In this paper the $P-V$ diagram associated with four-dimensional $\mathcal{N}=4$ SUSY $SU\left(N\right)$ Yang–Mills theory at large N is investigated using the AdS/CFT correspondence. When the bulk contains a black hole there is a first order phase transition [15] which is associated with the deconfining transition for the quark-gluon plasma on the boundary [16,17]. When the black hole carries a $U\left(1\right)$ charge, corresponding to R-charge in the Yang–Mills theory, this phase transition is one end of a line of first order phase transitions, while the other end terminates at a second order transition where the heat capacity at constant volume for the Yang–Mills theory diverges [18].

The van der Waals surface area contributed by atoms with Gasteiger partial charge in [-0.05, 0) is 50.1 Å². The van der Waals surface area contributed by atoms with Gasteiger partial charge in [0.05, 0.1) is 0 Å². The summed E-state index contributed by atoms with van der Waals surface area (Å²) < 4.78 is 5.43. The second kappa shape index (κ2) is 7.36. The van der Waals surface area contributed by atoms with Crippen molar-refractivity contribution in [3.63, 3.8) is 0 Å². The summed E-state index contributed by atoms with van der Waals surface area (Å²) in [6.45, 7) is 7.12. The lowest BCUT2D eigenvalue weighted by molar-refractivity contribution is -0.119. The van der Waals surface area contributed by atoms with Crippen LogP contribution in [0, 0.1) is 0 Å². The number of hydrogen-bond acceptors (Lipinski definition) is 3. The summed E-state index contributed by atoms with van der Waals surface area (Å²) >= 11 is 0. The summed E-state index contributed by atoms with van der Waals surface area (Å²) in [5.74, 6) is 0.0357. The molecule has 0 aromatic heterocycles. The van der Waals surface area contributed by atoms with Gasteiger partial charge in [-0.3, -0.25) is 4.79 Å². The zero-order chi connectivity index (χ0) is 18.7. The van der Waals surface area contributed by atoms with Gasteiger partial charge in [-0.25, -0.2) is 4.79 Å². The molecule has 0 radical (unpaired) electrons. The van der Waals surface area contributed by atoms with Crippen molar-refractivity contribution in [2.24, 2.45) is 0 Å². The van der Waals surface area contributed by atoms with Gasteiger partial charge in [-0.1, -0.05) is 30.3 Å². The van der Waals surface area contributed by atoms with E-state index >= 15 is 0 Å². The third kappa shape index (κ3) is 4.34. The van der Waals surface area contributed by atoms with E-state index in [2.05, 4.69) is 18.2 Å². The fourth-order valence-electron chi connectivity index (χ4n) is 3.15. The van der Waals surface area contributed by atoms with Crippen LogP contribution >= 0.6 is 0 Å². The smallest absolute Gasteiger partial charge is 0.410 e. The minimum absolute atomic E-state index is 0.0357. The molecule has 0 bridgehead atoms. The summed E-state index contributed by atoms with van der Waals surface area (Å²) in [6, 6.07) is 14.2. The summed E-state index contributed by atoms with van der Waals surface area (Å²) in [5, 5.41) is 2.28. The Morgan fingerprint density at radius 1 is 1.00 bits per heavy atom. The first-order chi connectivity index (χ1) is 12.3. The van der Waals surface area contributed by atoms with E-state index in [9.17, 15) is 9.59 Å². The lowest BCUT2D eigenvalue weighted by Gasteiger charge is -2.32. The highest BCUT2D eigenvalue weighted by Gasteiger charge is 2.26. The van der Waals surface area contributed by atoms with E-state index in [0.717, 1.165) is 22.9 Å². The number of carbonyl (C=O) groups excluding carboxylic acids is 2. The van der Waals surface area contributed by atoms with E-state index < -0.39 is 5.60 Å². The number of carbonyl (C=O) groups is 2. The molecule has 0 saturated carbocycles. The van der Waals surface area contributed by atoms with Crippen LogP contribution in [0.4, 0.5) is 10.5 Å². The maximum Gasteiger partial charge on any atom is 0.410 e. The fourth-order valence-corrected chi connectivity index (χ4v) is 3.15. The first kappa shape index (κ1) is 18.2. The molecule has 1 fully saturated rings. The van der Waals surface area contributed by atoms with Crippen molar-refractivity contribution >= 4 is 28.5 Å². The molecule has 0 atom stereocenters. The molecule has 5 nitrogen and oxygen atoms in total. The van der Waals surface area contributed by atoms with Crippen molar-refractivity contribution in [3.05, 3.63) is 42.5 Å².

The critical exponents in the bulk gravitational theory, with charge as the order parameter and temperature as the control parameter, are known to be mean field [19], and so, ${C}_{V}$ is finite at the critical point for the black hole in the bulk. At first sight, this is at odds with the statement in [18] that there is a critical point in the CFT at which ${C}_{V}$ diverges. We shall show that there is no contradiction here, and when interpreted correctly, the boundary CFT has mean field exponents. In terms of pressure and volume, there is a number of aspects of the phase transition that make it different from more usual cases. Firstly, there is a single phase at low temperatures, and the two-phase regime exists for temperatures above the critical point [18]; secondly, above the critical point, along the line of first order phase transitions, it is the pressure that jumps across the phase transition, not the volume, so it is more appropriate to use the pressure as an order parameter rather than the more usual volume; thirdly, the conformal symmetry dictates that volume and temperature are not fully independent, and it is better to use charge as the control parameter rather than the temperature. This last point of view is more in keeping with the notion of the phase transition being a quantum phase transition rather than a thermal phase transition. With this interpretation, the critical exponents for pressure and volume of the Yang–Mills theory are calculated in the large N limit and shown to be mean field.